Other companies specialize in niche benefits such as tuition reimbursement. Because some unique employee benefits aren’t common, niche providers might be your only option.
Consider Employee Needs
The first step for selecting a provider is determining what benefits your business should offer. Health insurance is the most common employee benefit, but you can also offer dental or even pet insurance, depending on the type of employees you have. If you’re unsure what types of benefits your employees would appreciate, consider asking them. You can also send out an anonymous survey that asks them to choose the most important benefits and decide based on the popularity of answers.
Consider Your Budget
Offering employees benefits costs your business, but it also allows you to attract and retain the best employees, saving you money in the long run. No matter what, you should ensure you have a budget to cover employee benefits. Once you have a list of the types of benefits, prioritize them and start doing your research to determine how much each will cost to see if it’s something your business has a budget for. If you can’t afford to give your employees all of the benefits you want, start by offering health insurance. From there, you can add benefits as your business grows.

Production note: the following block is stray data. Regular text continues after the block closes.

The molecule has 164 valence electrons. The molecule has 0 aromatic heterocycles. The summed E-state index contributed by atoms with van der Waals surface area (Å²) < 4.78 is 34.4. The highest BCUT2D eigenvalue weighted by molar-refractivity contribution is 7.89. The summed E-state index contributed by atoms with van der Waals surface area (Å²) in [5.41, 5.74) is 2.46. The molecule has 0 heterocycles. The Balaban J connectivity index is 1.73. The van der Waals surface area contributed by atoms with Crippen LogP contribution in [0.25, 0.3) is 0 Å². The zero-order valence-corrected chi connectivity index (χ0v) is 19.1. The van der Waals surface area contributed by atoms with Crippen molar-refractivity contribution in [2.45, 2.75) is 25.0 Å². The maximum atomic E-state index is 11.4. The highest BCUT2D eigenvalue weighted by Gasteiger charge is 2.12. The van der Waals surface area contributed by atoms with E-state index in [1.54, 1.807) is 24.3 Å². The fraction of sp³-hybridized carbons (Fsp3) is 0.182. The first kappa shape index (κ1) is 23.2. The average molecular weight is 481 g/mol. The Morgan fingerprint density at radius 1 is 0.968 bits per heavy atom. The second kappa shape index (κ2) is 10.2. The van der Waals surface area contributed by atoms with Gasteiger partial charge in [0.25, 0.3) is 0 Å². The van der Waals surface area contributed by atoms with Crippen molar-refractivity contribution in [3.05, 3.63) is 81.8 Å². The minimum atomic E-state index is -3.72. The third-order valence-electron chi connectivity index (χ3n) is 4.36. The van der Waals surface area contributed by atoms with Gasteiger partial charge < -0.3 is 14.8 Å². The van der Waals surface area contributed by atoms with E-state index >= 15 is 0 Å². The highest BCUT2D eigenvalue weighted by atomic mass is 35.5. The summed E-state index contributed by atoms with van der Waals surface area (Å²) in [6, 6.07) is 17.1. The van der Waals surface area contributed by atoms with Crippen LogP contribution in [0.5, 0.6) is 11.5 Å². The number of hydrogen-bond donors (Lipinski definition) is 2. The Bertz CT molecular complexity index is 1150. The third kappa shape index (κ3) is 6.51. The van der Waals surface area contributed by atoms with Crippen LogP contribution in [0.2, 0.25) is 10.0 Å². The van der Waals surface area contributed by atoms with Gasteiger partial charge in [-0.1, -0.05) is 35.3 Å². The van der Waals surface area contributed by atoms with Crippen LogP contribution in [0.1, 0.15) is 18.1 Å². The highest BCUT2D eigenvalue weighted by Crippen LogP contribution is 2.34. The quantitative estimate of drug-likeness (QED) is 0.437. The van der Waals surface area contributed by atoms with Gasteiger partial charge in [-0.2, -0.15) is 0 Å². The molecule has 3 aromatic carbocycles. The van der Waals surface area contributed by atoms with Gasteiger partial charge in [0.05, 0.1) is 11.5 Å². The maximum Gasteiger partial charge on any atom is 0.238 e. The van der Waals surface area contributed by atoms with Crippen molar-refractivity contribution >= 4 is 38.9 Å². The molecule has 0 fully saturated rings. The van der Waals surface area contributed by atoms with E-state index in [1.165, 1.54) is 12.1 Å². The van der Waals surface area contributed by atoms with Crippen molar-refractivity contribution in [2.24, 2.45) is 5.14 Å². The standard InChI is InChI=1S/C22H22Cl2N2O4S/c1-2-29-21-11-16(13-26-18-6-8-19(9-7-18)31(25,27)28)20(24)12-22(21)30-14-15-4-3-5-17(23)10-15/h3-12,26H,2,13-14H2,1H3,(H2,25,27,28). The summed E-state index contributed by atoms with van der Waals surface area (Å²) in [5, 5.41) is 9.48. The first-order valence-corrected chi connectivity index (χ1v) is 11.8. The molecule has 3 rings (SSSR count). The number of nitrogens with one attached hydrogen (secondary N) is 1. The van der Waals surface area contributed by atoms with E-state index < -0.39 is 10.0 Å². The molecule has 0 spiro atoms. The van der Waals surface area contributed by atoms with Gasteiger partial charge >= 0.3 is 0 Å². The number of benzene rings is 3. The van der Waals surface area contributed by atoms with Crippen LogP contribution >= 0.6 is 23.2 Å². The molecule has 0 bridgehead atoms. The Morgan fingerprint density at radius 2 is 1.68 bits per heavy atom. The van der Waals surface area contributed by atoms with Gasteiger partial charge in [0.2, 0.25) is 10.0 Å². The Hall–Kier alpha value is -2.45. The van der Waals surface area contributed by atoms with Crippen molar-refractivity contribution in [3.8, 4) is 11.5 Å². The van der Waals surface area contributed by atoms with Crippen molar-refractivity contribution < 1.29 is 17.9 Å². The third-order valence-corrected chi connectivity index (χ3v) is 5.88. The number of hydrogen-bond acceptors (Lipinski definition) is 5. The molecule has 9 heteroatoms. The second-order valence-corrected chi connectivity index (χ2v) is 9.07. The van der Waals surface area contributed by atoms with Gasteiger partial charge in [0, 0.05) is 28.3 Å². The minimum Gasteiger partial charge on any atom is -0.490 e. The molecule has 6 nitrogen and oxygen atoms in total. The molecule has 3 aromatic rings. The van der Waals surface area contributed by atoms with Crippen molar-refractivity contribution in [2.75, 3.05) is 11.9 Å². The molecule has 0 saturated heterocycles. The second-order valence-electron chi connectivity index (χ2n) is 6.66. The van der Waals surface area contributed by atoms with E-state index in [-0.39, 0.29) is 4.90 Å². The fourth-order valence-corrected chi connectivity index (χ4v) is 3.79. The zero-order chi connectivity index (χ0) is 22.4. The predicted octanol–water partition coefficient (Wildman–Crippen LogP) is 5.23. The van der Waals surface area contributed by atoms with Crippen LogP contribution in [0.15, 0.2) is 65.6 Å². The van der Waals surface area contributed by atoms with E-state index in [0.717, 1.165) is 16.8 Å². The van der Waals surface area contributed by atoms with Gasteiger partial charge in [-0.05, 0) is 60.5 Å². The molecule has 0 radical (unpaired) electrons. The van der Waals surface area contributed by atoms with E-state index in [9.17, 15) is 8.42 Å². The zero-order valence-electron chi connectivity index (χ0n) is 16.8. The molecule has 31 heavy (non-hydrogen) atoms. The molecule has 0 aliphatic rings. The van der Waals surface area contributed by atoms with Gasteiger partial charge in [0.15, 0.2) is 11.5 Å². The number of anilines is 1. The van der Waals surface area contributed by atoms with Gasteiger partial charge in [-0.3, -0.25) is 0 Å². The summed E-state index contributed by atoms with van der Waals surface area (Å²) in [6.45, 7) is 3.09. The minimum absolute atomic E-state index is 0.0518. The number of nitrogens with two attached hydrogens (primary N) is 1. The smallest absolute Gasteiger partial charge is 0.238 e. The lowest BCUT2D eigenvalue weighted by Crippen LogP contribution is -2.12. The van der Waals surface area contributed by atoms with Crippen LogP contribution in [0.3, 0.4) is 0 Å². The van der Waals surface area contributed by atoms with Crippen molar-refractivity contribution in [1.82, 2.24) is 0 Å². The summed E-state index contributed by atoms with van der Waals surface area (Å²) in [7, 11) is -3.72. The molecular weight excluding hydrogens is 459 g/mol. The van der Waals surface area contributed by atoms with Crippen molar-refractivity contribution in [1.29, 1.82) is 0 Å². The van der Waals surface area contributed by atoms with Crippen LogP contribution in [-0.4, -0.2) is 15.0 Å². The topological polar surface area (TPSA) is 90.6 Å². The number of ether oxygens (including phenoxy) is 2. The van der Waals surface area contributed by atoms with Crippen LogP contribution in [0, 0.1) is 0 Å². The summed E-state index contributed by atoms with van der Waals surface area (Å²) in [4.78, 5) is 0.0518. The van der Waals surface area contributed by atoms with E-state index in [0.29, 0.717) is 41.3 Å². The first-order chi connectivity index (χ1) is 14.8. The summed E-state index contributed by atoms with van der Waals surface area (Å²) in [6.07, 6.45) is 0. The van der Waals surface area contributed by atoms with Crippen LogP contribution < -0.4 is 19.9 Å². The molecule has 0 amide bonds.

Know What to Look For
Not all benefits providers are the same. Each will have different pros and cons to working with them. Consider the following when choosing between providers.
As mentioned, employee benefits cost money, but lower costs can help your business save money while meeting employee needs. Many top providers offer a percentage of savings each year and compare their plans to their competitors. The best providers make it easy to identify how much money you can save by working with them.